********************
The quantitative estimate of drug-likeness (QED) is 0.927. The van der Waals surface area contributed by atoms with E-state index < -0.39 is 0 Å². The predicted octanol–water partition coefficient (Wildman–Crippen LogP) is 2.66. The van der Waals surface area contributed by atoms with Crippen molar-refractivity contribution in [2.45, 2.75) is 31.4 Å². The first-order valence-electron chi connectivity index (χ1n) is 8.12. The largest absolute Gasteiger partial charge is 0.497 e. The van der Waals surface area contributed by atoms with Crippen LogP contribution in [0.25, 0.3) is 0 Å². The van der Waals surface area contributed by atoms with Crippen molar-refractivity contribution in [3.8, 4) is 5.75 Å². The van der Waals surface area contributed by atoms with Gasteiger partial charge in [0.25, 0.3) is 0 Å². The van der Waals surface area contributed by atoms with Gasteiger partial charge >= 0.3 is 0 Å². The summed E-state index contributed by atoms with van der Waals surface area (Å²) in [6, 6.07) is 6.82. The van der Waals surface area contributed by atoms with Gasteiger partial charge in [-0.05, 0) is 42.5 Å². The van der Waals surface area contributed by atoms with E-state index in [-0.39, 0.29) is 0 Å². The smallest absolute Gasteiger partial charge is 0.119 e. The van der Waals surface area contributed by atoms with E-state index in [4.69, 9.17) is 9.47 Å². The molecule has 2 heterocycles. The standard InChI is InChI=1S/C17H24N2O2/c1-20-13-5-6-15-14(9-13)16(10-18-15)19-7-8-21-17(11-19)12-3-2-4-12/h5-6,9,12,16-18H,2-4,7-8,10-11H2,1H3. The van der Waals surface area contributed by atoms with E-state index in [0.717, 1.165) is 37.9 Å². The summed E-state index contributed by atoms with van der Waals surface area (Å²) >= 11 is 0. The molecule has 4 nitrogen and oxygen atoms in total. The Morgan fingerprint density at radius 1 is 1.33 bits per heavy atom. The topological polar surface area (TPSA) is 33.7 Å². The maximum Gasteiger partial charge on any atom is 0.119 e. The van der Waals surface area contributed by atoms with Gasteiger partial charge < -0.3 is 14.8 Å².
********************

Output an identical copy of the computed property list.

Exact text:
The quantitative estimate of drug-likeness (QED) is 0.927. The van der Waals surface area contributed by atoms with E-state index < -0.39 is 0 Å². The predicted octanol–water partition coefficient (Wildman–Crippen LogP) is 2.66. The van der Waals surface area contributed by atoms with Crippen molar-refractivity contribution in [2.45, 2.75) is 31.4 Å². The first-order valence-electron chi connectivity index (χ1n) is 8.12. The largest absolute Gasteiger partial charge is 0.497 e. The van der Waals surface area contributed by atoms with Crippen LogP contribution in [0.25, 0.3) is 0 Å². The van der Waals surface area contributed by atoms with Crippen molar-refractivity contribution in [3.8, 4) is 5.75 Å². The van der Waals surface area contributed by atoms with Gasteiger partial charge in [0.25, 0.3) is 0 Å². The van der Waals surface area contributed by atoms with Gasteiger partial charge >= 0.3 is 0 Å². The summed E-state index contributed by atoms with van der Waals surface area (Å²) in [6, 6.07) is 6.82. The van der Waals surface area contributed by atoms with Gasteiger partial charge in [-0.05, 0) is 42.5 Å². The van der Waals surface area contributed by atoms with E-state index in [-0.39, 0.29) is 0 Å². The smallest absolute Gasteiger partial charge is 0.119 e. The van der Waals surface area contributed by atoms with E-state index in [4.69, 9.17) is 9.47 Å². The molecule has 2 heterocycles. The standard InChI is InChI=1S/C17H24N2O2/c1-20-13-5-6-15-14(9-13)16(10-18-15)19-7-8-21-17(11-19)12-3-2-4-12/h5-6,9,12,16-18H,2-4,7-8,10-11H2,1H3. The van der Waals surface area contributed by atoms with E-state index in [0.717, 1.165) is 37.9 Å². The summed E-state index contributed by atoms with van der Waals surface area (Å²) >= 11 is 0. The molecule has 4 nitrogen and oxygen atoms in total. The Morgan fingerprint density at radius 1 is 1.33 bits per heavy atom. The topological polar surface area (TPSA) is 33.7 Å². The maximum Gasteiger partial charge on any atom is 0.119 e. The van der Waals surface area contributed by atoms with Gasteiger partial charge < -0.3 is 14.8 Å².